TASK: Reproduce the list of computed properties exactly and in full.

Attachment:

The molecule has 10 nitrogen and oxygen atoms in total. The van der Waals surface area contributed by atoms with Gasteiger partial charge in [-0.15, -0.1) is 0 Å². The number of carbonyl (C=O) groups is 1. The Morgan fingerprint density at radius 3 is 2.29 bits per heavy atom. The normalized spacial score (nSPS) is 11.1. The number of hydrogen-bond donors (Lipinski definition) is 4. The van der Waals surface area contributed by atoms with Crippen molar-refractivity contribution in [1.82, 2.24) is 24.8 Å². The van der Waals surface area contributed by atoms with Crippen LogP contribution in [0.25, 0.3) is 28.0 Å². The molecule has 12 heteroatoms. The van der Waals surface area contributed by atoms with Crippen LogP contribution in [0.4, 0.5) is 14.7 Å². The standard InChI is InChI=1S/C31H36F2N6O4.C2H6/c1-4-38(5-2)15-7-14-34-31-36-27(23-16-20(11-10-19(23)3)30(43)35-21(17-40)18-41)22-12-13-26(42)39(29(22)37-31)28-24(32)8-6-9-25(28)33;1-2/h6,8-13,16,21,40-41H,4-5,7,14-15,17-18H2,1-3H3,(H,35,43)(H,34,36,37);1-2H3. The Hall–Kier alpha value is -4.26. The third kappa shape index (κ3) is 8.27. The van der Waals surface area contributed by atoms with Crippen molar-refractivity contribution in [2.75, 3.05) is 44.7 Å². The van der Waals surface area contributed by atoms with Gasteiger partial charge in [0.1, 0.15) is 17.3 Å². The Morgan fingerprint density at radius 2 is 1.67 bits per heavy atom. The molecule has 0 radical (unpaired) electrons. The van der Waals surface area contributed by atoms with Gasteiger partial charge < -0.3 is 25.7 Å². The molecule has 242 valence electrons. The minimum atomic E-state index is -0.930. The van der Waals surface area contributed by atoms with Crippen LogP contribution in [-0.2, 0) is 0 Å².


The molecule has 10 nitrogen and oxygen atoms in total. The van der Waals surface area contributed by atoms with Gasteiger partial charge in [-0.15, -0.1) is 0 Å². The number of carbonyl (C=O) groups is 1. The Morgan fingerprint density at radius 3 is 2.29 bits per heavy atom. The normalized spacial score (nSPS) is 11.1. The number of hydrogen-bond donors (Lipinski definition) is 4. The van der Waals surface area contributed by atoms with Crippen molar-refractivity contribution in [1.82, 2.24) is 24.8 Å². The van der Waals surface area contributed by atoms with Crippen LogP contribution in [0.25, 0.3) is 28.0 Å². The molecule has 12 heteroatoms. The van der Waals surface area contributed by atoms with Crippen LogP contribution in [0.4, 0.5) is 14.7 Å². The standard InChI is InChI=1S/C31H36F2N6O4.C2H6/c1-4-38(5-2)15-7-14-34-31-36-27(23-16-20(11-10-19(23)3)30(43)35-21(17-40)18-41)22-12-13-26(42)39(29(22)37-31)28-24(32)8-6-9-25(28)33;1-2/h6,8-13,16,21,40-41H,4-5,7,14-15,17-18H2,1-3H3,(H,35,43)(H,34,36,37);1-2H3. The Hall–Kier alpha value is -4.26. The third kappa shape index (κ3) is 8.27. The van der Waals surface area contributed by atoms with Crippen molar-refractivity contribution in [2.75, 3.05) is 44.7 Å². The van der Waals surface area contributed by atoms with Gasteiger partial charge in [0.1, 0.15) is 17.3 Å². The Morgan fingerprint density at radius 2 is 1.67 bits per heavy atom. The molecule has 0 radical (unpaired) electrons. The van der Waals surface area contributed by atoms with Gasteiger partial charge < -0.3 is 25.7 Å². The molecule has 242 valence electrons. The minimum atomic E-state index is -0.930. The van der Waals surface area contributed by atoms with Crippen LogP contribution in [-0.2, 0) is 0 Å².